Most of the 25,000 genes we possess are the same for all of us. Compatibility genes are those that vary most from person to person and give each of us a unique molecular signature. These genes determine both the extent to which we are susceptible to a vast range of illnesses and the different ways…


Book cover of Natural History of Infectious Disease

John M. Barry Author Of The Great Influenza: The Story of the Deadliest Pandemic in History

From my list on disease and society.

Why am I passionate about this?

John M. Barry was the only non-scientist ever to give the National Academies of Sciences Abel Wolman Distinguished Lecture, and he advised the Bush and Obama White Houses on pandemic preparedness and response. He is an award-winning and #1 New York Times best-selling author whose books have also involved him in policy making. The National Academies of Science named The Great Influenza the year’s outstanding book on science or medicine.

John's book list on disease and society

John M. Barry Why did John love this book?

This provides the reader with the background to understand what happens when a pathogen invades both an individual and a society. It’s an absolutely brilliant book by a Nobel laureate scientist, one of my all-time favorites on any subject.

By David O. White, Macfarlane Burnet,

Why should I read it?

1 author picked Natural History of Infectious Disease as one of their favorite books, and they share why you should read it.

What is this book about?

Provides a biological inquiry into the causes and spread of infectious disease and its impact on human survival


Book cover of The Work of Literature in an Age of Post-Truth

Virginia Rademacher Author Of Derivative Lives: Biofiction, Uncertainty, and Speculative Risk in Contemporary Spanish Narrative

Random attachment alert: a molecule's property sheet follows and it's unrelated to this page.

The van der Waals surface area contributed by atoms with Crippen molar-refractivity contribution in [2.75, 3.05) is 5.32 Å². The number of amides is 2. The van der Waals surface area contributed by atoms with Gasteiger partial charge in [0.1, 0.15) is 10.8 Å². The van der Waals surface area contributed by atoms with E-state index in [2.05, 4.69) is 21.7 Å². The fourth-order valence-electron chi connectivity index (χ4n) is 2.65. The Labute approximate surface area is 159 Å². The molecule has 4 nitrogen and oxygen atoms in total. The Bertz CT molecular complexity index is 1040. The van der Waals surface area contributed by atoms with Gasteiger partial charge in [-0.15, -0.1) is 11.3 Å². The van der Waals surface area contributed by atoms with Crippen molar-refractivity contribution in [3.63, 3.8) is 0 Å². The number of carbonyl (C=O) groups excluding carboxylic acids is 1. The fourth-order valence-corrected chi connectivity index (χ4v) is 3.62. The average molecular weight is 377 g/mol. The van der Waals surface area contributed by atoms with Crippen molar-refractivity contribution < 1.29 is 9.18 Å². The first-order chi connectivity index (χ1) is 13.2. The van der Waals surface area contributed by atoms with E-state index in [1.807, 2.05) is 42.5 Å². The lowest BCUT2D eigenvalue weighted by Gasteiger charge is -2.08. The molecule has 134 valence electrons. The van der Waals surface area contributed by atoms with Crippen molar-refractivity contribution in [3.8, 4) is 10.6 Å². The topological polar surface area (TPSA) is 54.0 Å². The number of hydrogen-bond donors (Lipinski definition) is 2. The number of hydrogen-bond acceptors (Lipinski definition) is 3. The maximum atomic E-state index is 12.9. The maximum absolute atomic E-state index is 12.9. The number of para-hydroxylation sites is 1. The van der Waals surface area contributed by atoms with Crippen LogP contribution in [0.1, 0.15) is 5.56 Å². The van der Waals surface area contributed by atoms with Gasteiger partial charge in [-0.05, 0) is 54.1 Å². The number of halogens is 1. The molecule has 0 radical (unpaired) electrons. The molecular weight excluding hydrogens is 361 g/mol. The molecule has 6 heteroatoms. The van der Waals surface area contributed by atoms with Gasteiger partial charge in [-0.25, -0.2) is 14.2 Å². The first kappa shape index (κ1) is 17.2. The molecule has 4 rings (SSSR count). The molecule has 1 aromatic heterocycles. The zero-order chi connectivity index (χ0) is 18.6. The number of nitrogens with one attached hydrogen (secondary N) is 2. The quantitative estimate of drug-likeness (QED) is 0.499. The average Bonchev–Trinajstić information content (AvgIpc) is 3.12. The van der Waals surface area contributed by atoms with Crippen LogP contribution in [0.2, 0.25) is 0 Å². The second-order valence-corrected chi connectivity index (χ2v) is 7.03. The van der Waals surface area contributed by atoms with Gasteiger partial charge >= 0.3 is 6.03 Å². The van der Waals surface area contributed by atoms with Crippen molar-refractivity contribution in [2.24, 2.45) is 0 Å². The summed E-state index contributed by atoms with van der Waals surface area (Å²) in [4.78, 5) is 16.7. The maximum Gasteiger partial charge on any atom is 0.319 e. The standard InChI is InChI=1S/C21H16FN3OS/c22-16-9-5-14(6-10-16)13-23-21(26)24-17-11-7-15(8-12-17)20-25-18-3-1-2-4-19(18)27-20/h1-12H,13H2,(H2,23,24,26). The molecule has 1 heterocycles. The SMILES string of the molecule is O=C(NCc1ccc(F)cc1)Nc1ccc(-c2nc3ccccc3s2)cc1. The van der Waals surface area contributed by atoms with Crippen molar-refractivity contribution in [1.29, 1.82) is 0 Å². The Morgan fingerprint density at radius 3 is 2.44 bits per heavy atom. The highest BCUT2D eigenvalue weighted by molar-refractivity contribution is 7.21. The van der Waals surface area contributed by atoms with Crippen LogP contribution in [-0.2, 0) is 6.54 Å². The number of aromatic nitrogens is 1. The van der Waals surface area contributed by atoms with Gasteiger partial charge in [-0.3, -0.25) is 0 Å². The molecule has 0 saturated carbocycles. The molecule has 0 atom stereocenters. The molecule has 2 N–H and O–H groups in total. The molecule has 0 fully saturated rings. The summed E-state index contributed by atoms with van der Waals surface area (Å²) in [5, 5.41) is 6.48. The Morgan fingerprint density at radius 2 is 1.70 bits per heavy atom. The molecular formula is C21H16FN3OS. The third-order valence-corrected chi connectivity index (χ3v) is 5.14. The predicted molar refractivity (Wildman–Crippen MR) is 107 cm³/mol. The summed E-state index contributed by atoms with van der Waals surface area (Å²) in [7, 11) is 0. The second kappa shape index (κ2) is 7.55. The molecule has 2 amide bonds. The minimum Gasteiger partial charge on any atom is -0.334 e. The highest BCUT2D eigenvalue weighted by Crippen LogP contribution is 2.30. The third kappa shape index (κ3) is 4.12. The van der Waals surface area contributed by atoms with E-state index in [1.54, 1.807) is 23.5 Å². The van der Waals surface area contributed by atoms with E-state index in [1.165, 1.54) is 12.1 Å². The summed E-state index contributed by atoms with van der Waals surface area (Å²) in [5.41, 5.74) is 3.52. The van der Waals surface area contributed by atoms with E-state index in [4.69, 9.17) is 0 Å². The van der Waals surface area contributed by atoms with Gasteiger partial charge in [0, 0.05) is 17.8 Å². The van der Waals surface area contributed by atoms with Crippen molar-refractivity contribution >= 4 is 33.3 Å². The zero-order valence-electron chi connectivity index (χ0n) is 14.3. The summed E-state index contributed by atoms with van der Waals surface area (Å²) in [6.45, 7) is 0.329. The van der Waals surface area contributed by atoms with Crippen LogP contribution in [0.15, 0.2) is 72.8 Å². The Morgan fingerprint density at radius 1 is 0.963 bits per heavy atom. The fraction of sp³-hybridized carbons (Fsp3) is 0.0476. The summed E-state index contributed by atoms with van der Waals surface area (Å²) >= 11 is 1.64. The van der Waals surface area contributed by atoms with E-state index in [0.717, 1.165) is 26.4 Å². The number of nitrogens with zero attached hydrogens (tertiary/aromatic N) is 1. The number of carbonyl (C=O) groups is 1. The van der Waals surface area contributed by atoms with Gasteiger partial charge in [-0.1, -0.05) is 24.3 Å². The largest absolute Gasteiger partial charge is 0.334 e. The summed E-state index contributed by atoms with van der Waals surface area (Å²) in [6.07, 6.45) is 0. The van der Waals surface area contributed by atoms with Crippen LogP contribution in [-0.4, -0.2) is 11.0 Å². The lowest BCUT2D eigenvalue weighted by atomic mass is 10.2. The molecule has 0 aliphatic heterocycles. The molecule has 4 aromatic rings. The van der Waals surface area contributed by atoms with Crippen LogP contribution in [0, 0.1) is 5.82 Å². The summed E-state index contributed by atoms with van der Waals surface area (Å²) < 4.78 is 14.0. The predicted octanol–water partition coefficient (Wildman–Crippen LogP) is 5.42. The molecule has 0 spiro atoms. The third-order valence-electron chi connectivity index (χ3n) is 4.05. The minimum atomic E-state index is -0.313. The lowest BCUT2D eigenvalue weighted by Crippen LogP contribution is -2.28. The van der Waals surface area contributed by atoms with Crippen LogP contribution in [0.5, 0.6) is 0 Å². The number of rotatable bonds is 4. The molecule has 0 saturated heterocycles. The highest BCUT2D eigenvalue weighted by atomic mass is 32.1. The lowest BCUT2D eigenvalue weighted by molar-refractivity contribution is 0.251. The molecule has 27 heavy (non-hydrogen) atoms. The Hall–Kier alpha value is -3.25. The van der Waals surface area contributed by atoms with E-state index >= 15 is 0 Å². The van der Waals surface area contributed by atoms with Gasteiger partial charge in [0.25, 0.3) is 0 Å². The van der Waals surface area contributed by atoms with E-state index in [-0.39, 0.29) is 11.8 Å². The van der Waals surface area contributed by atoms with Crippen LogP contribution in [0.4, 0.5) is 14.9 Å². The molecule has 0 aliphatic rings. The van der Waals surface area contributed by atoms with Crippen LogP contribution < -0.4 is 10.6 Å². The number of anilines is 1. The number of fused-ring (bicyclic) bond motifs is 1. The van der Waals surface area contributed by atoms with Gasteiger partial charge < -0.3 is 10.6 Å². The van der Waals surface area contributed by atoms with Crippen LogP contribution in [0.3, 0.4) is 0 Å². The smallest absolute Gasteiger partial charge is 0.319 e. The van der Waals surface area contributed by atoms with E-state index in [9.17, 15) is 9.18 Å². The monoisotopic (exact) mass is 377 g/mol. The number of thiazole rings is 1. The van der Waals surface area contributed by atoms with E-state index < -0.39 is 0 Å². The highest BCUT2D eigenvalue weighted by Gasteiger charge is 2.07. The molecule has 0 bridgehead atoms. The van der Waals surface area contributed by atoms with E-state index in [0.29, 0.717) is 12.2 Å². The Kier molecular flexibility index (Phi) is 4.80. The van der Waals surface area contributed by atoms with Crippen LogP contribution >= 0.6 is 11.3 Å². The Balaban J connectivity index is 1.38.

From my list on combating post-truth contagions.

Why am I passionate about this?

I’m a writer and professor of literary studies whose work has been deeply involved in topics of truth, realism, and public policy. My recent book considers works of fiction that openly and honestly experiment with questions of uncertainty, identity, and risk in the supermodern present. This book draws from disciplinary discourses in law, finance, and economics, which similarly contend with competing claims to truth and value and dive deep into the circumstantial and speculative games that authors play when they write fiction about reality. I have my PhD in Spanish Literature (UVA), M.A. in International Affairs and Economics (Johns Hopkins Univ.), and a B.A. from Harvard University.

Virginia's book list on combating post-truth contagions

Virginia Rademacher Why did Virginia love this book?

I loved this writer’s brilliant combination of memoir, eco- and literary criticism, and an exploration of contemporary life.

Each chapter feels so personal, and yet Schaberg manages to connect these experiences to broader questions of how we live our lives, what matters, and how many things (including the health of the planet and the confidence we have in truth) are under threat–and we need to protect them simultaneously.

I imagine Schaberg is as deeply engaging teacher as he is a writer. I found this book deeply compelling and relevant. 

5 book lists we think you will like!

Interested in infection, epidemiology, and contagious diseases?

10,000+ authors have recommended their favorite books and what they love about them. Browse their picks for the best books about infection, epidemiology, and contagious diseases.

Infection Explore 10 books about infection
Epidemiology Explore 14 books about epidemiology
Contagious Diseases Explore 12 books about contagious diseases